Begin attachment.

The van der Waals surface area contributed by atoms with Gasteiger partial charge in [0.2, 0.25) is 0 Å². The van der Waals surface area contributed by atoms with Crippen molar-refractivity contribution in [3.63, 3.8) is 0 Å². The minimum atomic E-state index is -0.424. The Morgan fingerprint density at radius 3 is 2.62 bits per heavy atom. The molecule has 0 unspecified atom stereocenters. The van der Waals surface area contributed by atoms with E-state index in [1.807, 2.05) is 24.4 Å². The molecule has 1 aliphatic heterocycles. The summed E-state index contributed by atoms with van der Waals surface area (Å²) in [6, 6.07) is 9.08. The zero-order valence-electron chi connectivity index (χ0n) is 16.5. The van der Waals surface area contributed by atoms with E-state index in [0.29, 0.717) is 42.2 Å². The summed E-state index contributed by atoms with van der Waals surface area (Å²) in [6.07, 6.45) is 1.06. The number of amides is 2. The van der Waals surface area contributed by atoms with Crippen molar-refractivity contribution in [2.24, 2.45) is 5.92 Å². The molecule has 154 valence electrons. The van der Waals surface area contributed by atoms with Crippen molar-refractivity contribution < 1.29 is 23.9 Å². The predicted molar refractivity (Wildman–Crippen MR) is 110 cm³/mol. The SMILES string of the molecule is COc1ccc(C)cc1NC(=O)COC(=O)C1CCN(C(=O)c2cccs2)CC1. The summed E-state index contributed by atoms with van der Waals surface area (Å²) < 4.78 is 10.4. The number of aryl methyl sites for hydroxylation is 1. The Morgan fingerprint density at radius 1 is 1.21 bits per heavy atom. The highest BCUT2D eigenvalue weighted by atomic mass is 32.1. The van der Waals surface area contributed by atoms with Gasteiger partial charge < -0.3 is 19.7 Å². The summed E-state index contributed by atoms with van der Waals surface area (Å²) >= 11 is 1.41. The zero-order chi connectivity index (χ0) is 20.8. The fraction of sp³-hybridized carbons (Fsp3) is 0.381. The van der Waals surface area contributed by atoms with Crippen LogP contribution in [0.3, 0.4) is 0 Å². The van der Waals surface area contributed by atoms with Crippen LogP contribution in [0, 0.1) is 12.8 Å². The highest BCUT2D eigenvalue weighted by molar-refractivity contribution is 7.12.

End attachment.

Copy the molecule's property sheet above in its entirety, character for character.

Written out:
The van der Waals surface area contributed by atoms with Gasteiger partial charge in [0.2, 0.25) is 0 Å². The van der Waals surface area contributed by atoms with Crippen molar-refractivity contribution in [3.63, 3.8) is 0 Å². The minimum atomic E-state index is -0.424. The Morgan fingerprint density at radius 3 is 2.62 bits per heavy atom. The molecule has 0 unspecified atom stereocenters. The van der Waals surface area contributed by atoms with E-state index in [1.807, 2.05) is 24.4 Å². The molecule has 1 aliphatic heterocycles. The summed E-state index contributed by atoms with van der Waals surface area (Å²) in [6, 6.07) is 9.08. The zero-order valence-electron chi connectivity index (χ0n) is 16.5. The van der Waals surface area contributed by atoms with E-state index in [0.29, 0.717) is 42.2 Å². The summed E-state index contributed by atoms with van der Waals surface area (Å²) in [6.07, 6.45) is 1.06. The number of amides is 2. The van der Waals surface area contributed by atoms with Crippen molar-refractivity contribution in [2.24, 2.45) is 5.92 Å². The molecule has 154 valence electrons. The van der Waals surface area contributed by atoms with Crippen molar-refractivity contribution < 1.29 is 23.9 Å². The predicted molar refractivity (Wildman–Crippen MR) is 110 cm³/mol. The SMILES string of the molecule is COc1ccc(C)cc1NC(=O)COC(=O)C1CCN(C(=O)c2cccs2)CC1. The summed E-state index contributed by atoms with van der Waals surface area (Å²) < 4.78 is 10.4. The number of aryl methyl sites for hydroxylation is 1. The Morgan fingerprint density at radius 1 is 1.21 bits per heavy atom. The highest BCUT2D eigenvalue weighted by atomic mass is 32.1. The van der Waals surface area contributed by atoms with Gasteiger partial charge < -0.3 is 19.7 Å². The summed E-state index contributed by atoms with van der Waals surface area (Å²) >= 11 is 1.41. The zero-order chi connectivity index (χ0) is 20.8. The fraction of sp³-hybridized carbons (Fsp3) is 0.381. The van der Waals surface area contributed by atoms with Crippen LogP contribution in [0.3, 0.4) is 0 Å². The van der Waals surface area contributed by atoms with Crippen LogP contribution in [0, 0.1) is 12.8 Å². The highest BCUT2D eigenvalue weighted by molar-refractivity contribution is 7.12.